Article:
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Journalism and Sociology: Comparative Epistemologies, Boundaries, and Ways of Knowing the World

Sat, May 27, 9:30 to 10:45, Hilton San Diego Bayfront, 3, Aqua Salon C

Session Submission Type: Panel


Today, the disciplines of both sociology and journalism seem to be shifting in ways that are drawing them closer together. On the side of sociology, a resurgence of neo-Chicago School ethnographic research, particularly about cities, minority communities, policing, and income inequality has attracted a great deal of journalistic attention (particularly when this research becomes the object of controversy, as in the case of Alice Goffman). Changes in academic publishing markets make accessible books on topics of timely interest more desirable for acquisition editors. The structure of the new networked public sphere gives younger sociologists a more visible platform to speak publicly than they might have had in an era in which only “senior” scholars were “allowed” to be public intellectuals. On the side of journalism, the growth of data journalism and other forms of pattern-oriented reporting seems to be giving some journalism a more high-level, structural cast that draws it closer to sociology (and quantitative political science).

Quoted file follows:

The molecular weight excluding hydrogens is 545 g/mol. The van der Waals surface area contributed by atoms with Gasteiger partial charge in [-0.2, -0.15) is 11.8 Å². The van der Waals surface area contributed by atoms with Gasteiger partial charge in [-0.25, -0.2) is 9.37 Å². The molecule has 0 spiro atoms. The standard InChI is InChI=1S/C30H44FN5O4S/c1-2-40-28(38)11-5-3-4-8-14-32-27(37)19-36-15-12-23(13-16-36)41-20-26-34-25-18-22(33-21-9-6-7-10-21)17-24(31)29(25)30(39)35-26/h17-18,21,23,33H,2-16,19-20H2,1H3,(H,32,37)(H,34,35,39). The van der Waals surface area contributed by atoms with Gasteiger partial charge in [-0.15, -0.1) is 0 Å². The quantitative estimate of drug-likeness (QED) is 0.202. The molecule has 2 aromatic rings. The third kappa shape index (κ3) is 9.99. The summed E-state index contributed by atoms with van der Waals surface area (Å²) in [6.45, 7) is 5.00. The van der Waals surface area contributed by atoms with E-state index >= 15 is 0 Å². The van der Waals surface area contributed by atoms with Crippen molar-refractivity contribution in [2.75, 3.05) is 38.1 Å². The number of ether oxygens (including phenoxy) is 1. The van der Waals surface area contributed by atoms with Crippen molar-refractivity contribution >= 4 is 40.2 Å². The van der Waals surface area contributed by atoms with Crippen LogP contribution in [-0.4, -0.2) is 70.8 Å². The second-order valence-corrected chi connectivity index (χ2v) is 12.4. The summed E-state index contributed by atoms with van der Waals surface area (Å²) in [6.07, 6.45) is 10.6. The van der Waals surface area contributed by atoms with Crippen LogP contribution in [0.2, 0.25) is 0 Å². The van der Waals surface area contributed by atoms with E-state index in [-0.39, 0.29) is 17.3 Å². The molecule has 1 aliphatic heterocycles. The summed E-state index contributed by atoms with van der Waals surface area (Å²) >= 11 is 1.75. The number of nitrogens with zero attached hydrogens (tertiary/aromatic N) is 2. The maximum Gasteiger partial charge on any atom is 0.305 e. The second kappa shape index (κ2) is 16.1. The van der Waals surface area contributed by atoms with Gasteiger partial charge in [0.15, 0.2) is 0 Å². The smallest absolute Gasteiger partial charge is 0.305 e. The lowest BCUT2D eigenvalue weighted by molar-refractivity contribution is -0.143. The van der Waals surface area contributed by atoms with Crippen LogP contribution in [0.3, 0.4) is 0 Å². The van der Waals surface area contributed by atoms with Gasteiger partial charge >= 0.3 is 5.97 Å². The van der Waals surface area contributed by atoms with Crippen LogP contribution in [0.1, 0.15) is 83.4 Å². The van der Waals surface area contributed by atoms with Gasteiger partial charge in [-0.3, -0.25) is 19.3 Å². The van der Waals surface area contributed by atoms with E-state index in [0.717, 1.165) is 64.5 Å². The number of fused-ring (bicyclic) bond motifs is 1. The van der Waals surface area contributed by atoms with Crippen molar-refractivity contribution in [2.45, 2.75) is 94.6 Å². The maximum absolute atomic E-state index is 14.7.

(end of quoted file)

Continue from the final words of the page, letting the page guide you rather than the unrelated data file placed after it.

Are journalism and sociology merging? Or are the changes surface level only? What does this mean for how knowledge professionals create public understanding of the social world? The papers in this panel tackle these questions through a variety of lenses and frameworks. The first two return to sociology as a lens for understanding the news. Barbie Zelizer revisits classic sociological theorizing about group behavior to demonstrate holes in much theorizing about “pack journalism.” Natacha Yazbeck draws on labor theory in sociology to analyze the chain of local labor involved in international reporting. The final three papers discuss the journalism and sociology relationship more explicitly. Shannon McGregor and Ben Lyons provide one of the first formal analysis of the Goffman controversy from the point of view of traditional social science. Anderson explores the different ways sociologists and journalists negotiated the boundaries of data journalism in the 1960s. Silvio Waisbord, finally, provides an in-depth content analysis of reporting of the Freddie Gray case in Baltimore to demonstrate how different ways reporting often fall short of the sociological ideal.

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